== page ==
Fred Wszolek
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In the coming days, the U.S. Supreme Court will hear oral arguments in the case of Noel Canning versus the National Labor Relations Board (NLRB). This case arose when President Obama made several so-called recess appointments to the Board on January 4, 2012 when the Senate was not formally in recess. This landmark case is expected to determine how much leeway the President has to make appointments without Senate confirmation, and more significantly, it will have serious implications on the broader powers of the presidency itself and the system of checks and balances.

The United States Court of Appeals for the District of Columbia Circuit already correctly ruled that these appointments were unconstitutional. The most significant reason President Obama’s actions are inconsistent with the law is the NLRB “recess” appointments were made when the U.S. Senate was in continuous “pro forma” sessions, meaning that the Senate was not actually in recess. The President merely declared that Senate was in recess and arrogated himself the authority to make the appointments.

The court’s findings show that President Obama has set a very dangerous precedent by completely bypassing the traditional nomination process and circumventing the Senate’s constitutional authority to advise and consent. The framers never intended for any president to have the unilateral power to appoint people to high-level positions except during a legitimate recess; hence, the U.S. Constitution specifically included a clause that gave the Senate the power to give its "advice and consent" to presidential appointments. As many of our county’s students learn, the framers created a system of checks and balances, for the purpose of avoiding presidential overreach.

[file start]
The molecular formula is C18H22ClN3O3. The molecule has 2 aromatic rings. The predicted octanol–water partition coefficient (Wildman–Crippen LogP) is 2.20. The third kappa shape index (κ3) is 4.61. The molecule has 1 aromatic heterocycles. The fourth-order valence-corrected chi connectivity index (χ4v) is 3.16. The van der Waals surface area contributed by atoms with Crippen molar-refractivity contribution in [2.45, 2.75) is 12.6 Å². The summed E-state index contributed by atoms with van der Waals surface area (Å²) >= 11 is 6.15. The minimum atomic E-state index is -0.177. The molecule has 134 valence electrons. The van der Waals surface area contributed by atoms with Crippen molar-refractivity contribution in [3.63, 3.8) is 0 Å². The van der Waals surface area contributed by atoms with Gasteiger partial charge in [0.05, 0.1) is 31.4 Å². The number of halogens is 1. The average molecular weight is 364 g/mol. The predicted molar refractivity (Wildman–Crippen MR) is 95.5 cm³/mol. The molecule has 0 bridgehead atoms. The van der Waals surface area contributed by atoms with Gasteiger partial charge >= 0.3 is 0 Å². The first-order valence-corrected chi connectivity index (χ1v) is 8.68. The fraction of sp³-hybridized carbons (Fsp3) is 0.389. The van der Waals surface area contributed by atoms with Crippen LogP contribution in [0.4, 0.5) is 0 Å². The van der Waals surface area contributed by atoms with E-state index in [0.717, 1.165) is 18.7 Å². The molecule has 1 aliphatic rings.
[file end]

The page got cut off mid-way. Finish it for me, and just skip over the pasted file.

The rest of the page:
President Obama effectively circumvented the Senate’s advice and consent, preventing any due process from taking place. In fact, two nominees failed to complete a Senate committee’s basic questionnaire that would have disclosed potential conflicts of interest, let alone the scrutiny of testifying before the U.S. Senate Committee on Health, Education, Labor and Pensions. This vetting should and quite possibly would have disqualified Obama’s nominees from taking office in the first place.

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Fred Wszolek

Fred Wszolek is a spokesman for the Workforce Fairness Institute (WFI).